“So we are again driven back to the position of the EMH (efficient market hypothesis). Pricing irregularities may well exist and even persist for periods of time, and markets can at times be dominated by fads and fashions. Eventually, however, any excesses in market valuation will be corrected. Undoubtedly with the passage of time and with the increasing sophistication of our data bases and empirical techniques, we will document further departures from efficiency and understand their causes more fully. But I suspect that the end result will not be an abandonment of the profession’s belief that the stock market is remarkably efficient in its utilization of information.” Burton G Malkiel, ‘efficient market hypothesis’ The New Palgrave: A Dictionary of Economics 1987
“Have capital market booms and crashes discredited the efficient market hypothesis? This column says yes and suggests a new model that explains asset pricing in terms of a battle between fair value and momentum driven by principal-agent issues. Investment agents’ rational profit seeking gives rise to mispricing and volatility.” Dimetri Vayanos and Paul Woolley, ‘Capital market theory after the efficient market hypothesis’ , October 2009
Nathanael Smith and I suggest in our 2009 book (Economic Contractions in the United States: A Failure of Government) that the efficient market hypothesis (EMH) did not fail in the United States over the period October 2007-June 2009, as so many critics of the rational choice model from the standpoint of behavioral economics allege. At least, EMH did not fail in any way that justifies a fundamental revision of its role as a mechanism for the allocation of scarce capital resources within the US economy.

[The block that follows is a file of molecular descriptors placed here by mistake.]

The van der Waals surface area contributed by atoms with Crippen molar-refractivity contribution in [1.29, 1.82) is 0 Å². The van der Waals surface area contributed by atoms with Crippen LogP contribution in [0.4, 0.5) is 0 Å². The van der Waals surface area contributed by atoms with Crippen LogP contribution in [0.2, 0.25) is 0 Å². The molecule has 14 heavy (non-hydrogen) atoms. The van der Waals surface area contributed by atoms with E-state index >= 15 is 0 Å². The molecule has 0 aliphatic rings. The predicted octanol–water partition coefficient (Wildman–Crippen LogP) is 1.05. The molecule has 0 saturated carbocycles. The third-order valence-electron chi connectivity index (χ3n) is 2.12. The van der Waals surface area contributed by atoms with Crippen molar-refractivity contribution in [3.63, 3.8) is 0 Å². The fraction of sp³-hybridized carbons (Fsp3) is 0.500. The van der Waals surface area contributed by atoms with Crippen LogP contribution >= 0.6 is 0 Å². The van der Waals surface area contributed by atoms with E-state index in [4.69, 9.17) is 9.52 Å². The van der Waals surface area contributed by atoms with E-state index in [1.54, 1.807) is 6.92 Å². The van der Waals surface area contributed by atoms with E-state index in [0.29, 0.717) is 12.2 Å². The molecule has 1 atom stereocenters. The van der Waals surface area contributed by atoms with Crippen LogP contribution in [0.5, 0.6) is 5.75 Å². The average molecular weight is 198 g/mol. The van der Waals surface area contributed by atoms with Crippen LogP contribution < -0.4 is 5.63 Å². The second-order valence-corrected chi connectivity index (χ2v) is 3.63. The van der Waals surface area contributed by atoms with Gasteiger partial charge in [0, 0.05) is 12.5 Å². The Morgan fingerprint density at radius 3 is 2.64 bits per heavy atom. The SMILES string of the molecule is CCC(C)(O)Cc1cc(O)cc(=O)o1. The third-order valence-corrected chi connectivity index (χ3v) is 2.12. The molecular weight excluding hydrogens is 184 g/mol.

Inevitably, the extreme movements in stock prices over the period under review have raised doubts about this proposition. The Dow Jones Industrial Average (DJIA) peaked at 14,200 on October 9, 2007, fell to 9,600 on November 4, 2008, declined to an apparent bottom of 6,500 on March 6, 2009 and rose to 8,750 in mid-June 2009, when our book went to press. Since then the DJIA has risen albeit unsteadily to 10,300 where it appears to have stabilized. These shifts in value are far cries from the marginal changes typically associated with the behavior of the DIJA. Nevertheless, in our judgment, these facts can be explained without abandoning the EMH paradigm as long as EMH is defined from an Austrian economics perspective in terms of dynamic rather than static criteria.
We use weak-form dynamic efficiency (in the Austrian sense) as the basis for our judgment. The basic postulates are that all actors maximize expected utility; that on average the expectations of the population of investors are correct in the long run; and that actors update their expectations to account for new economically relevant information when it appears. EMH allows that some investors may over-react and others-under-react to new information, but that such behavior is random and follows a normal distribution pattern.
Under weak form dynamic efficiency, future prices cannot be predicted by analyzing past price data, and excess returns cannot be secured in the long-run by using investment strategies based on historical share prices or other historical data. Prices follow a random walk. Because efficiency is not instantaneous (as the Chicago School suggests is the case) sophisticated models may be able to exploit short-term anomalies in the market, and take advantage of market momentum as the market over- or under-shoots its equilibrium. This opportunity explains the apparent successes of some hedge funds, brokers and investment banks during the early years of the 21st century. However, such returns on the average are wiped out in the long-run, as the market as a whole re-adjusts, as occurred in the United States late in 2008.